- Transfer of virtual currencies;
- Provision of financial services for the issuance and sale of virtual currencies.
The registration obliges the service provider to comply with the FM-GwG. Compliance with the FM-GwG provisions is verified by the FMA as part of its ongoing supervisory activities.
As an EEA member, Liechtenstein has also implemented the EU Anti-Money Laundering Directive. The Token and TT Service Providers Act (Token- und VT-Dienstleister-Gesetz — TVTG) has been in force since January 1, 2020 and aims to increase legal certainty in regard to blockchains and counter the abuse of digital assets for money laundering or other criminal purposes. The implementing provisions for the 5th EU Anti-Money Laundering Directive are statutory in the Due Diligence Act (SPG) and the Due Diligence Ordinance (SPV). Service providers who, for example, offer the exchange of fiat into virtual assets or vice versa as well as operators of trading platforms for virtual currencies or tokens, and trustees fall within the scope of the provisions. According to article 2(1)(c) TVTG, tokens are considered to be “an information on a TT system that can represent claims or membership rights towards a person, rights in property or other absolute or relative rights or that can be assigned to one or more TT identifiers.” This definition goes further than the term “virtual currency” and covers a large part of the tokens. The registration obligation as well as the due diligence obligations to prevent money laundering and terrorist financing are linked to the service provided in connection to the token and not to the classification of digital assets as payment, asset or utility tokens as such.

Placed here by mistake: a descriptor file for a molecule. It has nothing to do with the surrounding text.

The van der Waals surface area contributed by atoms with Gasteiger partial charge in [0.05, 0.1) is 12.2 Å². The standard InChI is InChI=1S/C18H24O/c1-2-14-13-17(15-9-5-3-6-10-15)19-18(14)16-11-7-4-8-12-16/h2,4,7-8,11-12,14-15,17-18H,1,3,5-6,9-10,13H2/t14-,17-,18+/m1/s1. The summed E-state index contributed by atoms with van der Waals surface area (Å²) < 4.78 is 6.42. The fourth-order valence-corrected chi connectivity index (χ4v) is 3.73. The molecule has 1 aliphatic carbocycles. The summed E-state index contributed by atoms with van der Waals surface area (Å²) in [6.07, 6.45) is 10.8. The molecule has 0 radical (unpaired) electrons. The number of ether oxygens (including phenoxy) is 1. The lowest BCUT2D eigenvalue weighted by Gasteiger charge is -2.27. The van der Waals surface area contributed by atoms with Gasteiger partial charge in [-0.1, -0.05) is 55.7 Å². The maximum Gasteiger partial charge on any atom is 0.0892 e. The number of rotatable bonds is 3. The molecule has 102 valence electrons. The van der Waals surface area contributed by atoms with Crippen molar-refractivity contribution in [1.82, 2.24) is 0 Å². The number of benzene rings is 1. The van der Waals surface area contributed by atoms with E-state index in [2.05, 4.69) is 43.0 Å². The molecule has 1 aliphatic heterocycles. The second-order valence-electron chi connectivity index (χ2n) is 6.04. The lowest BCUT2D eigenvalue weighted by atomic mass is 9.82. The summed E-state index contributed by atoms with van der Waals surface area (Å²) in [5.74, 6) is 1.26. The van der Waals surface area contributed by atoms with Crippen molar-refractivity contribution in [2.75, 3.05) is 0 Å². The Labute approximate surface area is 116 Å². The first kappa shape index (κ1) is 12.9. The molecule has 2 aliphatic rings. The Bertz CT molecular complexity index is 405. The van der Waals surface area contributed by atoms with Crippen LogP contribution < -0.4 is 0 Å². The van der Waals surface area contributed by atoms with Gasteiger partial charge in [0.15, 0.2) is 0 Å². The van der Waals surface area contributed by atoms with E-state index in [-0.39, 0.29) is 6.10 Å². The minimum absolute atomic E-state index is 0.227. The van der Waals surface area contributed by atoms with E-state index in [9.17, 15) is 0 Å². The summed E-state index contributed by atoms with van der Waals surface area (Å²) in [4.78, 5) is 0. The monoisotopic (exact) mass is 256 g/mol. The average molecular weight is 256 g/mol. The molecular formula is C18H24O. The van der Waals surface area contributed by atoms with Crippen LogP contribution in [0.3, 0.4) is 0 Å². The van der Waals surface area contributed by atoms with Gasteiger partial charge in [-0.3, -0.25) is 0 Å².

ML/TF Risks have to be identified, analysed and ultimately mitigated by service providers or financial institutions. In next week’s article, we will look at how this is done in concrete terms.
This article is an extract from the 70+ page Discovering Institutional Demand for Digital Assets research report co-published by the Crypto Research Report and Cointelegraph Consulting, written by eight authors and supported by SIX Digital Exchange, BlockFi, Bitmain, Blocksize Capital, and Nexo.